There was a time when the British Communists were showing towards Trotsky the blind and extravagant hero worship they now bestow on Stalin. Even as late as 1925 when Trotsky was already on the blacklist (having just resigned from his post as chairman of the Revolutionary Military Council of the Russian Government) the Workers' Weekly, was still able to refrain from the worst extremes of prejudice in its estimate of his work. In its issue of January 23rd, 1925, it published an article containing the following:–
“. . . Trotsky entered the Party in July, 1917, and went through the November Revolution side by side with Lenin. During the next three years he made a great name for himself in history, and did splendid service to the Revolution as organiser and inspirer of the Red Army.”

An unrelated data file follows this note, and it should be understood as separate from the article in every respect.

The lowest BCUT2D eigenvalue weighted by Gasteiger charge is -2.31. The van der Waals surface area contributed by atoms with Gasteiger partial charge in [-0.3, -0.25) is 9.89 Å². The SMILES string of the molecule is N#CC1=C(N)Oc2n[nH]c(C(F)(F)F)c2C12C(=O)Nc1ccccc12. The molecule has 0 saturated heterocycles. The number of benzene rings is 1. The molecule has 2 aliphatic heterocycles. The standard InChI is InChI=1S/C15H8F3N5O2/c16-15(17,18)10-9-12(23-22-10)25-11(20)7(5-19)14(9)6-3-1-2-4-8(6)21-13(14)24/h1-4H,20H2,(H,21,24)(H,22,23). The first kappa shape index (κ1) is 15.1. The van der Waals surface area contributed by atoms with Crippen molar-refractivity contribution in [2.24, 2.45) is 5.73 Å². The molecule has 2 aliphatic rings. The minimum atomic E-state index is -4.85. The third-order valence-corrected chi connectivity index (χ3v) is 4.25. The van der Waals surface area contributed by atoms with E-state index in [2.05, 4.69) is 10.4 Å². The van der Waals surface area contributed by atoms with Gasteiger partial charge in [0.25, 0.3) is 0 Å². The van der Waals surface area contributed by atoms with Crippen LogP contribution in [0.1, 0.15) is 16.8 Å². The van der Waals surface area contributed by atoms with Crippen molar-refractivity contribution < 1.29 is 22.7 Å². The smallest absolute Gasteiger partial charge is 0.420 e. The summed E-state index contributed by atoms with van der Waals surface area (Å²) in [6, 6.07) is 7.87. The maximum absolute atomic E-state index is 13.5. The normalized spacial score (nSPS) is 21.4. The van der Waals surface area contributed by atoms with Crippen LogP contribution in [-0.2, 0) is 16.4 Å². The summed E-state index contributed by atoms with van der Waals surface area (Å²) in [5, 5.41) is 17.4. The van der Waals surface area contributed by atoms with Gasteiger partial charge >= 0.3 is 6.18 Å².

But by 1940, writing on Trotsky's assassination the Daily Worker (August 23rd, 1940) can descend to publishing an article with the title "A Counter Revolutionary Gangster Passes," written by J .R. Campbell. The article manages to sketch Trotsky's life without ever mentioning his work in the Russian Government.
According to the Star (August 24th, 1940) the Moscow Pravda delivered itself of the following:–
“Under the heading "Death of an International Spy," "Pravda," organ of the Russian Communist party, to-day discloses to its readers the "inglorious end" of Trotsky.
Trotsky is accused of having planned the assassination of Lenin and Stalin as early as 1918 and organised the murder of Gorki, Kuibyshev and Kirov.
Trotsky, adds "Pravda," finally fell a victim to his own weapon.
Finally, “Pravda" alleges that Trotsky was a paid agent of the British, French, German and Japanese secret services.”
"Great men" do not make history but some little men certainly know how to write, (and re-write), it.